For the past 21 years, Meridian International Center has had the pleasure of implementing the U.S. Congress – Republic of Korea National Assembly Exchange, a unique program designed to broaden the perspectives of Korean and American young people on the legislative process; the history of U.S. – Korean relations; and current economic, political, and security aspects of the bilateral relationship. Jointly funded by the U.S. Department of State’s Bureau of Educational and Cultural Affairs and by the Committee on Foreign Affairs, Trade, and Unification of the Korean National Assembly the exchange has seen over the years some 340 Americans and Koreans rising leaders utilize their exchange experience to positively reinforce American and Korean relations.
To mark the 20th Anniversary of implementing the program, Meridian conducted a longitudinal study, surveying alumni from the 2007-2017 programs to assess how this exchange has impacted both the American and Korean participants.
Joseph Schmoll, an alum of the 2013 U.S. Congress – Republic of Korea National Assembly Exchange Program, was one of the participants who took part in the longitudinal study. In April of this year, he also visited Meridian to meet with the program team and to reflect on how the program affected him both personally and professionally. As Joseph’s first international experience, the 2013 Program provided a unique opportunity to experience Korean culture with his peers and to dive into the legislative process of the Republic of Korea.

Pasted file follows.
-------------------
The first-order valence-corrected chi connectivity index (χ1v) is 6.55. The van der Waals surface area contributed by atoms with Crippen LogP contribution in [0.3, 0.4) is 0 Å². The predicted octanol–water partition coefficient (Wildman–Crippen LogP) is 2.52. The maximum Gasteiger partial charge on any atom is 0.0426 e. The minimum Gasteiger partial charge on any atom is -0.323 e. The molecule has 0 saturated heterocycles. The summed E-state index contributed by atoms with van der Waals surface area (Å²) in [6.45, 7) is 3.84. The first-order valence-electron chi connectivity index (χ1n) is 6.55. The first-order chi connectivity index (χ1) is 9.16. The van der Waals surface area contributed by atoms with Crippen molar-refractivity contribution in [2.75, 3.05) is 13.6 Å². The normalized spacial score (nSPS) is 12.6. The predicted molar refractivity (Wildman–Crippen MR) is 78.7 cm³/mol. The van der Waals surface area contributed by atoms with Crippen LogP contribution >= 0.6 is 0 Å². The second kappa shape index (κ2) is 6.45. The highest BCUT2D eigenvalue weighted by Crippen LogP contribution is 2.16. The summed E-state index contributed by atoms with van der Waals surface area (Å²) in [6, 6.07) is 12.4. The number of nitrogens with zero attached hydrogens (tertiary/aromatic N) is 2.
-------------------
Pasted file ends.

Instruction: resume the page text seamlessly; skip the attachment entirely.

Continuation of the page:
During his visit to Meridian, Joseph also talked about how amazing it was to see first-hand how South Korea has overcome the economic difficulties caused by the Korean War and how, in a relative short period, has become a regional economic leader. It shows how disciplined the country has become, and how quickly they have become affluent to the world around them. Joseph stated. According to the KOICA (Korea International Cooperation Agency), South Korea was the beneficiary of various forms of international aid in the past, but now acts as a large donor of aid through the United Nations.
One of the most impressive aspects of Korean culture, Joseph says, is the people-to-people diplomacy. People in the United States tend to think about [diplomacy] in one way. However, I find that there are more ways than one to practice diplomacy. They are just different than what we are used to. Moreover, he took time to observe how open the society in South Korea has become, specifically during a small protest against American agricultural products that took place during the group’s visit.
Because of this exchange program, Joseph is now motivated to travel more and to experience different cultures throughout the world.
From the survey, the majority of participants express positively about recommending the program to others. 100% of the American participants and 99% of the Korean participants would recommend this program to others.
This article is the first in a series of five highlighting the personal stories and the impact of the U.S. Congress – Republic of Korea National Assembly Exchange Program on its American alumni. This article is jointly written with Atlas Corps Fellow Jenny Park.